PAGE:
I recently got a note from Diane, who was upset with me for supporting the consumption of dairy products.
“No human should be consuming milk after they’ve been weaned from their mother’s breast,” she wrote. “It is completely unnatural. Cow’s milk is intended only for baby cows—and it’s cruel to take the milk away from the calves for whom it is clearly intended. Need calcium? Milk, which may contribute to osteoporosis and numerous other health issues, is the last place you should be getting it.”
Before I respond to Diane’s remarks, I just want to repeat something I’ve said many times before: Drinking milk is not necessary for good nutrition (or strong bones) and I completely support anyone who decides for whatever reason that they don’t want to consume it. If you’ve decided you don’t want to drink milk, I am not going to try to talk you into it.
If, on the other hand, you ask me about the benefits or risks of dairy (or any other food), I will try to give you a balanced and evidence-based answer, so that you can base your decision on good information.
I’ve certainly heard these arguments against drinking milk before. Maybe you’ve heard them too. Maybe you’ve made them! Often there is a lot of emotion involved, which can make it hard to have a productive conversation about this issue. But I’d like to try.
Although they are often all jumbled together, there are actually three completely different arguments being presented here.
- Drinking milk is unnatural
- Drinking milk is unhealthy
- Drinking milk is cruel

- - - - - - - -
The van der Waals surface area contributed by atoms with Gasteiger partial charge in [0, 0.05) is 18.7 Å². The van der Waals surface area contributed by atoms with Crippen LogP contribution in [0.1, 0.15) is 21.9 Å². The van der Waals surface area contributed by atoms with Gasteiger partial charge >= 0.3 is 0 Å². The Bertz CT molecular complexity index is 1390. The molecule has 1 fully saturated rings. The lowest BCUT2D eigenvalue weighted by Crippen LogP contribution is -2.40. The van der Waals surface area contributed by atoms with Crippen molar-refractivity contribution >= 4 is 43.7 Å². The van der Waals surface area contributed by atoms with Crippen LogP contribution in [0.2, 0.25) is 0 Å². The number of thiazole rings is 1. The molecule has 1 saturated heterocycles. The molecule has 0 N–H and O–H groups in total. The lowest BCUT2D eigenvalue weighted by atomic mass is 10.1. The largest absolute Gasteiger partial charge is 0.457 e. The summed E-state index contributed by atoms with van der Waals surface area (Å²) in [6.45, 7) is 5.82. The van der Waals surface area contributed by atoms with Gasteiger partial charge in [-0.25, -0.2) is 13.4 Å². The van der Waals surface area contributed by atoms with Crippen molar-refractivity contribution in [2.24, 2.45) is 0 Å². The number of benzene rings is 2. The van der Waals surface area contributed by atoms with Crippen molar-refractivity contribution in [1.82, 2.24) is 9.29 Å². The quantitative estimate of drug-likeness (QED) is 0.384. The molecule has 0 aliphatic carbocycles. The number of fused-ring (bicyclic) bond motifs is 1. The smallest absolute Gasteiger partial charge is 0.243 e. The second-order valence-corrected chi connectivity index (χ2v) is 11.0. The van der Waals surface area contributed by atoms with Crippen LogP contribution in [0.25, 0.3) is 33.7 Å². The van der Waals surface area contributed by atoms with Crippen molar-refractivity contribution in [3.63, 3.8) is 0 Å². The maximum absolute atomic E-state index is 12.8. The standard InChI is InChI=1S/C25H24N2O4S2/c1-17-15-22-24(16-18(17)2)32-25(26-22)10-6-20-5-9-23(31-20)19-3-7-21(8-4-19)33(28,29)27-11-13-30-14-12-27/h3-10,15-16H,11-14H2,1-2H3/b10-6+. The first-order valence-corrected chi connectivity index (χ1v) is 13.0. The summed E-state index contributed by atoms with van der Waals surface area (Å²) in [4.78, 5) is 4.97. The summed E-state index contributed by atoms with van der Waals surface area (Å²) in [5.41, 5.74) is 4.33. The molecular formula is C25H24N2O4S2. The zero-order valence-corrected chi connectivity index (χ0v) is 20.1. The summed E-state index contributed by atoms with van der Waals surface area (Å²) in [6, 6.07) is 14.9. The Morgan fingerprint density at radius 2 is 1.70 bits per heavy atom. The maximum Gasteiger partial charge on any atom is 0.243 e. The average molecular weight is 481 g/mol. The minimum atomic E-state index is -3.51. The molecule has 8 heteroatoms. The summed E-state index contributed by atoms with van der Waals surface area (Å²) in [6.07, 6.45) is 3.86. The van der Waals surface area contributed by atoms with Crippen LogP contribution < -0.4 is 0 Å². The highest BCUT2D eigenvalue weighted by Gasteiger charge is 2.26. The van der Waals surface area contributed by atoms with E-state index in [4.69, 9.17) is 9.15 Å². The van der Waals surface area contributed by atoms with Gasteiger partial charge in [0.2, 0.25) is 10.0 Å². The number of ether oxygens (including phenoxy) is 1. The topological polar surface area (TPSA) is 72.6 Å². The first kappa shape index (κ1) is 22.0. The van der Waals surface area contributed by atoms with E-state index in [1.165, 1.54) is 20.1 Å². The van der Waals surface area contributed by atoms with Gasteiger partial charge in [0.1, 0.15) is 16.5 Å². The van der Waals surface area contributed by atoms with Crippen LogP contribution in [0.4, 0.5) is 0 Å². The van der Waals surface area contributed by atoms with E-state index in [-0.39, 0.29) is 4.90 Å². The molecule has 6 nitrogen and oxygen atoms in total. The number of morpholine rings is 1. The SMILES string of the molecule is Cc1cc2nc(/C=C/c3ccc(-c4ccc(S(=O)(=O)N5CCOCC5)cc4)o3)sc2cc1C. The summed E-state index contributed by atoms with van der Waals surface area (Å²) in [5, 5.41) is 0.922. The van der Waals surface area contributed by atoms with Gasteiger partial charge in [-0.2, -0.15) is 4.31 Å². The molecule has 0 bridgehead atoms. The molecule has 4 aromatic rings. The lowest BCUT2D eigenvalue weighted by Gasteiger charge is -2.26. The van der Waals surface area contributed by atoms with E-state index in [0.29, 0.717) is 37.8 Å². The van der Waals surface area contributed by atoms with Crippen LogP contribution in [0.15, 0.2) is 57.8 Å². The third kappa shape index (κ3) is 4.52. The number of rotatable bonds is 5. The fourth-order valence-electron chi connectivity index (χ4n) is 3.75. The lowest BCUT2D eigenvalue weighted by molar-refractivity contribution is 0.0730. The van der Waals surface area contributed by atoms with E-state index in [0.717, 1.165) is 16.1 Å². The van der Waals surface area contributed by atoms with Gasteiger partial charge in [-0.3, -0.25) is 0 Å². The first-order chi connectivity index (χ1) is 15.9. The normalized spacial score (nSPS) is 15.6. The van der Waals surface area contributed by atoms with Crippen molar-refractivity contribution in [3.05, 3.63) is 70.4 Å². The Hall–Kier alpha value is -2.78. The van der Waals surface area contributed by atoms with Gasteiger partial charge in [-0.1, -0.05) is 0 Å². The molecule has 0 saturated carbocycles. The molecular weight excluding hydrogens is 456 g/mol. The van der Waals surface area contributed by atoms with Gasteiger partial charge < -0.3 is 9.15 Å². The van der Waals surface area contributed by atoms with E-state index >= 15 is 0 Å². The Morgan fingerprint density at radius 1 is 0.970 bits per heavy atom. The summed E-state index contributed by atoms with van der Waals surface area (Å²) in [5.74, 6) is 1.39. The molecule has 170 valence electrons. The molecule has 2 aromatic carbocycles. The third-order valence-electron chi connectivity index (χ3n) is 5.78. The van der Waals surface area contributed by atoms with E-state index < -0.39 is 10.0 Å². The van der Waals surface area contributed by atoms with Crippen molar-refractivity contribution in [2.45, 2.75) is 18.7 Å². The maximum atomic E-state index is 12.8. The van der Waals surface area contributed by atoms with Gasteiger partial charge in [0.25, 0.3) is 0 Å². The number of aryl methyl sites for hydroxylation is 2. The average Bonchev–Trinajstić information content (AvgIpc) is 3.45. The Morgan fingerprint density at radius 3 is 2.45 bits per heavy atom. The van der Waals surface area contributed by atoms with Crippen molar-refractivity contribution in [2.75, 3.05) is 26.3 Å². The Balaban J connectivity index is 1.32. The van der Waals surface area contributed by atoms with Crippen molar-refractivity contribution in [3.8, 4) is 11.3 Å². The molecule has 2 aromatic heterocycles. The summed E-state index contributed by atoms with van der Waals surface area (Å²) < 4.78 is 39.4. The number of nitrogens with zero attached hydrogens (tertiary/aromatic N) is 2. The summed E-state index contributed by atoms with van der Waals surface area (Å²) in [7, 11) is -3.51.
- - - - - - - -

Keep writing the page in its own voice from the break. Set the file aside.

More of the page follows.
It’s possible to accept or reject one of these arguments without accepting or rejecting them all. So, let’s consider them one by one.
1. Is Drinking Milk Unnatural?
I would submit that the natural world does not operate with intention, nor is it all that attached to a plan. In fact, some of Nature’s greatest hits are the result of random errors and unintended consequences. Nature also doesn’t care about right or wrong, or whether something is fair or ethical or cruel. All nature “cares” about is what works.
If a bird lays an egg that hatches into a baby bird, which matures and lays another egg, that works for Nature. But if that egg is stolen out of the nest by a hungry raccoon who goes on to reproduce, that works too. Nature isn’t rooting for the bird more than it is rooting for the raccoon. In fact, if Nature were actually capable of rooting for anything, it would probably hope that just enough eggs would be stolen to ensure plenty of baby raccoons AND plenty of baby birds.
To the extent that consuming dairy enhanced the survival and reproduction of prehistoric humans, who then committed resources to enhancing the survival and reproduction of dairy animals, the fact that humans learned to use the milk of other species has worked out pretty well for Nature. So much so that some branches of the human family evolved to continue to produce milk-digesting enzymes throughout adulthood.
The objection to things that are not natural also seems to be somewhat selective. If you are willing to switch on a light after the sun goes down, use an alarm clock to wake you up, get in a jet plane and catapult yourself across three or four time zones in a few hours, run long distances without anything chasing you, or take a vitamin pill, then you’re doing quite a few things that are arguably a lot less natural than drinking milk.
The fact is that mother’s milk contains nutrients that benefit animals other than that mother’s babies—and it would be unnatural for those other animals to ignore that discovery.
2. Is Drinking Milk Unhealthy?
Just about anything can be consumed in quantities (or contexts) that make it harmful. But are dairy products bad for you when they are consumed in the context of a balanced and nutritious diet? Do they cause heart disease, cancer, or other diseases?
Diane specifically mentioned a correlation between dairy consumption and osteoporosis. But just because two things occur simultaneously does not mean that one thing causes the other. In this case, there are several more likely explanations for why these populations might have higher rates of osteoporosis, including genetics, activity levels, and other aspects of diet and lifestyle.